It's No Joke: A Comparison of Substance in The Daily Show with Jon Stewart and Broadcast Network Television Coverage of the 2004 Presidential Election Campaign (J. R. Fox, Indiana University, October 2006) will be published by the Journal of Broadcast and Electronic Media.
According to Professor Fox:
. . . the popular fake news program is just as substantive as network coverage. . . in some cases--like John Edwards announcing his candidacy--the news is made on the show. . . You have real newsmakers coming on. . . notably, Pakistani President Pervez Musharraf. . . Republican Sen. Trent Lott, former President Bill Clinton, former Democratic presidential candidate Gary Hart, former Republican National Committee Chairman Ed Gillespie, former presidential candidate Pat Buchanan and former New Jersey Gov. Jim McGreevey.A second-by-second analysis of audio and visual content contained in The Daily Show found more humor than substance, but a similar analysis of the content of network newscasts found more hype than substance.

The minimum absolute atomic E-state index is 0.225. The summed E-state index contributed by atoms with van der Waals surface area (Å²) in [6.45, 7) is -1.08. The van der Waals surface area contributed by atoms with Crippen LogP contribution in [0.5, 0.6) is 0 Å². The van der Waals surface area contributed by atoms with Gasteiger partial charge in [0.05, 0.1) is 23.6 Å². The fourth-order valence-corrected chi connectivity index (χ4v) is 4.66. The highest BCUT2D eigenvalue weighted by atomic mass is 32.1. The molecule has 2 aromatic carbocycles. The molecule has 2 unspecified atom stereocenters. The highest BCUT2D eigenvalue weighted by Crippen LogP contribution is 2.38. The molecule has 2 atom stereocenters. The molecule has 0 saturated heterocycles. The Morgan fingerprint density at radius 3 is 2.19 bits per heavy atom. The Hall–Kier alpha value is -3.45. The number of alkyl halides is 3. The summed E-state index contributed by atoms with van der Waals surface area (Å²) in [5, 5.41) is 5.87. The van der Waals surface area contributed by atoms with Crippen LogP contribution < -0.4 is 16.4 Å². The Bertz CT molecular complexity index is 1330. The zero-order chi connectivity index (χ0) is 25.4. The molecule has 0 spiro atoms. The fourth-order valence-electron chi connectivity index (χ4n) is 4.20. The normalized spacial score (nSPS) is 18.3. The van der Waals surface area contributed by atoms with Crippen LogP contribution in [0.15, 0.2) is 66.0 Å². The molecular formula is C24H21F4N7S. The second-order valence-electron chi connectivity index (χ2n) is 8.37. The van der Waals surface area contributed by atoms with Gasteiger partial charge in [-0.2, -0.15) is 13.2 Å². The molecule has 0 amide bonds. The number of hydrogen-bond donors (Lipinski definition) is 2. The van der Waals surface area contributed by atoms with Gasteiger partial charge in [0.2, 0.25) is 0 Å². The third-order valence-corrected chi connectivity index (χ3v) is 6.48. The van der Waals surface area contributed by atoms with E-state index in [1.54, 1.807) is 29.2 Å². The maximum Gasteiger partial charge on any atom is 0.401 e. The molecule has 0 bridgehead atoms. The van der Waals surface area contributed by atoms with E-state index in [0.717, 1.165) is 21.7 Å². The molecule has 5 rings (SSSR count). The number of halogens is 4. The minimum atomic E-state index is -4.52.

The study found that, during the 2004 presidential election, the average amount of substantive video and audio content in network news stories was not significantly higher than the average amounts of substantive visual and audio content in The Daily Show.
Our findings should allay at least some of the concerns about the growing reliance on this non-traditional source of political information, as it is just as substantive as the source that Americans have relied upon for decades.Dr. Fox concludes that the public should worry about the content of both sources, because neither one is particularly substantive.
Tags: The Daily Show, fake news versus network news, both lack substantive content, humor or hype, Its no joke